Many of the cards in the maindeck and sideboard are experimental (for me at least) so nothing is really set in stone. Angel of Serenity shines against most aggro decks when you can ramp into it but is clunky and is weak against control. If we had more creatures, it might be better, but I might end up wanting one in the maindeck and one in the sideboard.
As for the rest of the sideboard, Ratchet Bomb has been absurd. We don’t really want Supreme Verdict in this shell because we want all of our creatures to stay in play to fuel Nykthos. But we still need cards to beat Advent of the Wurm, and we still want a sweeper for swarm-style aggressive strategies. Ratchet Bomb handles both pretty easily, so we might end up wanting four copies total and perhaps some in the maindeck.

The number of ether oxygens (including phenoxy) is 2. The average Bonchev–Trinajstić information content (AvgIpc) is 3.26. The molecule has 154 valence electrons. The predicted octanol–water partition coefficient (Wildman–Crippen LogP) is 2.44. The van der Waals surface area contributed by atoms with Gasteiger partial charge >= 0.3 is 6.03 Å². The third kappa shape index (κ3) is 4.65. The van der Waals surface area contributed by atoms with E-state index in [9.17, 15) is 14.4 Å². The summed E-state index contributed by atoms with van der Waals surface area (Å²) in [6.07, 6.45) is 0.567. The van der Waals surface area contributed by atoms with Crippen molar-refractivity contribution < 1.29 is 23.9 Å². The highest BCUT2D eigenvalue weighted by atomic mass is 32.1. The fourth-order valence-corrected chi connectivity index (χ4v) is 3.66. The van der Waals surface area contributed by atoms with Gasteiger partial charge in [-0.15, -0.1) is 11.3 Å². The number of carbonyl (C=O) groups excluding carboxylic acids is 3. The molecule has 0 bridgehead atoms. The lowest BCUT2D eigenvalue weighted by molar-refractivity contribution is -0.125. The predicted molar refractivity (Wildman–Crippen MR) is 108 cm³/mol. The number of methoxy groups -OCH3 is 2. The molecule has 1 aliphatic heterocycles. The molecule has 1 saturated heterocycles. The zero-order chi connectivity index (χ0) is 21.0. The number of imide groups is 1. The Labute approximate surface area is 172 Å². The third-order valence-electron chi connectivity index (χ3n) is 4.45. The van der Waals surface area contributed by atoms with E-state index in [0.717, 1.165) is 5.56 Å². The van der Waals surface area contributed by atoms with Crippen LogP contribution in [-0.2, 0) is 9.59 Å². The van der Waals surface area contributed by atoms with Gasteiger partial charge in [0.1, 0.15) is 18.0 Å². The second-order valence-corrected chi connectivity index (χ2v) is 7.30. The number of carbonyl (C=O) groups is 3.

I’ve seen quite a few different versions of Nykthos decks, and one in particular caught my eye as I watched a Daily Event on Magic Online a few days ago. I didn’t get the entire list, so I tried to rebuild it from what I saw:
- 4 Burning-Tree Emissary
- 4 Experiment One
- 4 Gyre Sage
- 4 Elvish Mystic
- 4 Kalonian Tusker
- 3 Kalonian Hydra
- 2 Polukranos, World Eater
- 4 Reverent Hunter
- 3 Nylea, God of the Hunt
- 3 Boon Satyr
The deck is explosive to say the least. With so many creatures with GG in the casting cost, Reverent Hunter is bonkers against any deck without Supreme Verdict, often jumping up to a 6/6 or larger on turn 3. Without Burning-Tree Emissary, it is much less explosive, but that’s how it goes with most decks featuring BTE. The odd thing about this deck is that it usually doesn’t want to cast BTE until turn 3!